It hardly seems possible that five years have elapsed since that cruel day in 2005 when the world changed forever for so many people in Louisiana, Mississippi, and Alabama. Recovery from the great hurricane is nowhere near complete--the destruction wrought by Katrina still scars the land terribly, and the proud people of the Gulf Coast still suffer tremendously in the aftermath of the disaster. The scale and intensity of the destruction the hurricane brought is truly breathtaking, and can best be appreciated by viewing two of the best chronicles of Katrina's record storm surge--Margie Kieper's remarkable city-by-city aerial tour of the destruction, and extreme weather photographer Mike Thiess' 13-minute video of his storm surge experience in Gulfport, Mississippi. Katrina did do some good, though--it taught us that our nation can unite in the face of an overwhelming challenge to help our fellow citizens in need, and taught us not to be complacent about living in the realm where great hurricanes come.


Figure 5. A man wearing a tiny life jacket and clutching a neon green noodle and a pet dog floats on the remains of a house in Waveland, MS, during Hurricane Katrina. The photo was taken from the second floor window of a home, and the water is close to the roof line of the first floor. The home was at an elevation of about 17 feet, and the surge is close to ten feet deep here. There are electric lines running down from a pole to a home from left to right. In the distance on the right is a home with water up to the roof line. The eye is probably overhead, as the water is relatively calm and there appears to be little wind or rain, even though the pine trees are bent from the recent force of the eyewall winds. The photo was taken by Judith Bradford. Her husband, Bill Bradford, swam out and rescued the man and his dog, and two other people who floated by. He reported that the water was nothing like white water, but was a gentle, continuous flow. He was lucky. In the nearby Porteaux Bay area, a woman watched her fiance get pulled from a tree by the force of the current. The man was washed out into the Gulf and drowned. The image above is described in more detail in Part 9 of Margie Kieper's Katrina storm surge web page.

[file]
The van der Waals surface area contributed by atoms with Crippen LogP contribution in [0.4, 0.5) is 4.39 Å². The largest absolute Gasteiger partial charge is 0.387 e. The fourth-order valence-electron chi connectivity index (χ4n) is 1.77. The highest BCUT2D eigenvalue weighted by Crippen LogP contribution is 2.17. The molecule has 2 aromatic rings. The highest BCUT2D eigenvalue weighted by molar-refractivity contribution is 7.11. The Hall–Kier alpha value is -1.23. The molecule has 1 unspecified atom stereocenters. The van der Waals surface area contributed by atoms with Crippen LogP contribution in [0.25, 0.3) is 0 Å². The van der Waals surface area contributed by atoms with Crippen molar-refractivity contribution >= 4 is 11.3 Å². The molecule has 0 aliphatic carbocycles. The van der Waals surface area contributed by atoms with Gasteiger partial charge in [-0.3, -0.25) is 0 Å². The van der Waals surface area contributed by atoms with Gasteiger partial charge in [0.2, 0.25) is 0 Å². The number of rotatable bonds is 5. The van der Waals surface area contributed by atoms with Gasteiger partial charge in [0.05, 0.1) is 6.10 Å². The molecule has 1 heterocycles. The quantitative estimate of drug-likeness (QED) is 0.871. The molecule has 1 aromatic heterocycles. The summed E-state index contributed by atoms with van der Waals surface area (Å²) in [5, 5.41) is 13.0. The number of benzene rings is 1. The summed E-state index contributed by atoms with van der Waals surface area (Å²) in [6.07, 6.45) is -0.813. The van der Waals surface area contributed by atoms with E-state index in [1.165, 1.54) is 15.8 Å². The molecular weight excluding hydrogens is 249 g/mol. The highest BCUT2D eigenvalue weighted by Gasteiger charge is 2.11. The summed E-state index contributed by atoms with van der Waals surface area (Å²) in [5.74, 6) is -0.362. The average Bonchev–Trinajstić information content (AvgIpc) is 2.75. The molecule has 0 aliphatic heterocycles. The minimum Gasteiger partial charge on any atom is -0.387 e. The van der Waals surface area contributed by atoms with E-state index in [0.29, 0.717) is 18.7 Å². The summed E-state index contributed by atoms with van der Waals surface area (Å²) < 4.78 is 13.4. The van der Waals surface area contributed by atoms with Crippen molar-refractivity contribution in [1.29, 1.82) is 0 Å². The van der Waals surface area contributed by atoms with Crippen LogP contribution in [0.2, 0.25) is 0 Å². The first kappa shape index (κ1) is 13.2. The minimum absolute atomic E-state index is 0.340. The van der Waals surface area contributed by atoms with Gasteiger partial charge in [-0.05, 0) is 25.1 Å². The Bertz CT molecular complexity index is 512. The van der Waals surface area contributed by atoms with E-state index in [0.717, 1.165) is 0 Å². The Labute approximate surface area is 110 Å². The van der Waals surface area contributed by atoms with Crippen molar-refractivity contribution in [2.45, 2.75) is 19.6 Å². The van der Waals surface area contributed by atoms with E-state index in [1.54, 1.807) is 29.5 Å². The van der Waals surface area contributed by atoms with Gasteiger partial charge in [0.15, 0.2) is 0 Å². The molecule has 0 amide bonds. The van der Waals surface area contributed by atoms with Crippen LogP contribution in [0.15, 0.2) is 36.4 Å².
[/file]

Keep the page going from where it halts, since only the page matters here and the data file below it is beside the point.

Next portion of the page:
I'll share with you my personal story of blogging about Katrina. I starting writing blogs during the spring of 2005. For the first few months of this effort, it was a slow time for interesting weather events, and I had trouble finding things to write about. I was relieved when June of 2005 brought me two Atlantic tropical storms to discuss. But as July wore on, and the bombardment of the great Hurricane Season of 2005 began--a record five named storms, three hurricanes, and two major hurricanes, Dennis and Emily, both the strongest hurricanes ever recorded so early in the season--I was ready for less to write about! History was in the making, and the peak part of hurricane season was still a month away. I managed to take advantage of a slight break in the action in mid-August to travel for vacation and business, and the day Katrina was named found me in New York City. I was attending meetings with the Associated Press, who had just signed up to use Weather Underground as the weather provider for their 5000 newspapers. I wasn't able to follow the storm very closely that day, due to the all the meetings. Still, I had a very uneasy feeling about this storm. When one of the AP staff members made the remark, "It sure has been a slow summer for news. We need a big story!" I looked at her hard and thought, "Be careful what you wish for--you might get it!"